I’m not one to make generalizations about any group of people, because of course there are men who are incredibly supportive of those struggling with eating disorders (as well as men struggling with eating disorders themselves). But from my own experience as well as hearing from others about how their dads / brothers / boyfriends etc handled the news of their eating disorders, I think there are more men who are trying to be supportive but don’t quite know how. This is everything I wish they knew.
What I Wish More Men Understood About Eating Disorders
It’s more than feeling fat once in awhile
Many of us who struggle with eating disorders also have difficulty with body image, but an eating disorder is so much more than a battle with my physical appearance. The reason it’s called a mental illness, is because the majority of the insecurity I’m dealing with isn’t even about the size of my jeans. It’s that I feel like I’m not enough no matter how thin I get.
My experience with diet culture and body expectations is entirely different than yours
I know many men feel like there’s an intense pressure on them to be stronger, more muscly, masculine, etc. and that is an issue of equal importance, but please realize that the expectations society has placed on me to be and look a certain way is so different. The way the media objectifies and sexualizes my body as a woman has a lot to do with my mental illness and the way I form relationships with men.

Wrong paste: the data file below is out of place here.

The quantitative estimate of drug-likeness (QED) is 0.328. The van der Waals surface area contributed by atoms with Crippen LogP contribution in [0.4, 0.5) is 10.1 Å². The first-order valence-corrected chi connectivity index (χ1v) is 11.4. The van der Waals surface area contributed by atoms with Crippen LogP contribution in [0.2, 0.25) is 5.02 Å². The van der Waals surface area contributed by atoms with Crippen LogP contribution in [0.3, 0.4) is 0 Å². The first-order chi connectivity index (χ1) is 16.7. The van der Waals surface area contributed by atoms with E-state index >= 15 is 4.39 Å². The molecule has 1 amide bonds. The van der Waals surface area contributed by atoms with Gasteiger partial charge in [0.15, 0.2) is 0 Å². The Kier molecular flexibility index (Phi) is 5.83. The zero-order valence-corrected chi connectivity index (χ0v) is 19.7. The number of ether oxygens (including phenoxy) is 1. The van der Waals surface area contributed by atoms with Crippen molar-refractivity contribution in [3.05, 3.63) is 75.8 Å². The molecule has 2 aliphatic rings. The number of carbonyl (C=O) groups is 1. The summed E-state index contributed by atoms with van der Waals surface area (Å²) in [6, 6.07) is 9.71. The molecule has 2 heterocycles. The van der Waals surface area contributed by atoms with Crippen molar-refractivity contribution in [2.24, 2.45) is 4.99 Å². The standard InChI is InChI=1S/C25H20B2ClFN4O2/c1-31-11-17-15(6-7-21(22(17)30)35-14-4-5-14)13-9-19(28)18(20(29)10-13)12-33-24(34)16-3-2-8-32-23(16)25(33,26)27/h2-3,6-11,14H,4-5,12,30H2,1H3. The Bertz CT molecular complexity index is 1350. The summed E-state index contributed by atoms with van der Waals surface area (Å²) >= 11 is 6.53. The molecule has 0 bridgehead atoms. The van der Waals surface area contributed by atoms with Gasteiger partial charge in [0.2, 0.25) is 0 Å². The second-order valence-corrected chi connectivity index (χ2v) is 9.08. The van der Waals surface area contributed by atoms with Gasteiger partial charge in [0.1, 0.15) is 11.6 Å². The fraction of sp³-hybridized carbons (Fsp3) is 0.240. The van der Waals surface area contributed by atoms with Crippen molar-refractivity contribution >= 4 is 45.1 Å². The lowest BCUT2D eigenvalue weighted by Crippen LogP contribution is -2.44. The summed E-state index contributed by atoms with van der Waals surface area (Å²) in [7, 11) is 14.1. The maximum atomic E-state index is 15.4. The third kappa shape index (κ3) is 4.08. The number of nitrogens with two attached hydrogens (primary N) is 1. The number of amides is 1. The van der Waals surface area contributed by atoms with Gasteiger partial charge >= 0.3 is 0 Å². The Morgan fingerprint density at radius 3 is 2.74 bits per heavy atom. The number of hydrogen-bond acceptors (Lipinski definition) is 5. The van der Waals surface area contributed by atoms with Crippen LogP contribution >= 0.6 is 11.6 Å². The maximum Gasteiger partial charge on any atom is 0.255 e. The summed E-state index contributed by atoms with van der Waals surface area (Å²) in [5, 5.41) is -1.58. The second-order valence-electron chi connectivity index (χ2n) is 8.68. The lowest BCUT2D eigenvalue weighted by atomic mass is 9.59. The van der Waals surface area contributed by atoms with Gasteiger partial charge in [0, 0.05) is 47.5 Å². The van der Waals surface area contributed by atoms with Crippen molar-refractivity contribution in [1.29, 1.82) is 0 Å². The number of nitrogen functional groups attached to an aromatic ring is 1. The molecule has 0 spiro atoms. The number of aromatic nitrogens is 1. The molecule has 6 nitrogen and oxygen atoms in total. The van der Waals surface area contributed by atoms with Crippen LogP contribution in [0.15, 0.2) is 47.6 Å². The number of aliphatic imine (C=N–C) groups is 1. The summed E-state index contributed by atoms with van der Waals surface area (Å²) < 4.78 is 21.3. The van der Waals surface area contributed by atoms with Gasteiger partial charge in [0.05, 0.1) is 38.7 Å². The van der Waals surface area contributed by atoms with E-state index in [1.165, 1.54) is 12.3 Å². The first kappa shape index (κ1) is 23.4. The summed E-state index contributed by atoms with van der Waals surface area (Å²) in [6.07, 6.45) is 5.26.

It’s not your job (nor do I want you) to fix me
I know as a man who loves me – my brother, my cousin, my boyfriend, my dad – it’s your gut instinct to try and help and to fix. Please understand that this is a change that must come from within. Making sure I eat enough, stay out of the bathroom, or reminding me I need to gain weight is not what I need from you. I need your support and your love because this responsibility is mine.
Non-physical compliments help more than you know
I love hearing the occasional “you look beautiful” on a special anniversary or night out, but for the most part I want you to keep your comments about my appearance to yourself – even when they’re complimentary! Part of my eating disorder is rooted in thinking my beauty, sex appeal, and size is what I have to offer, so you complimenting my looks only reinforces what I’m trying to move past. But when you compliment my brain? That essay I wrote? The way I care for my grandma? My sense of humor? It elevates my self worth by tons, and reminds me that I am more than this eating disorder.
I don’t expect you to understand everything
And I don’t want you to! I know that the only people who could ever really understand what I’m going through are eating disorder victims and survivors, and I would never wish that on you. Being in a relationship (whether it’s romantic, platonic, between family) with anyone who has an eating disorder is the opposite of easy. I’m moody and difficult and I know I don;t make a lot of sense to you at times, but I’m so grateful you’re around. Thank you for loving me, listening, comforting me, and cutting me slack when I need it.
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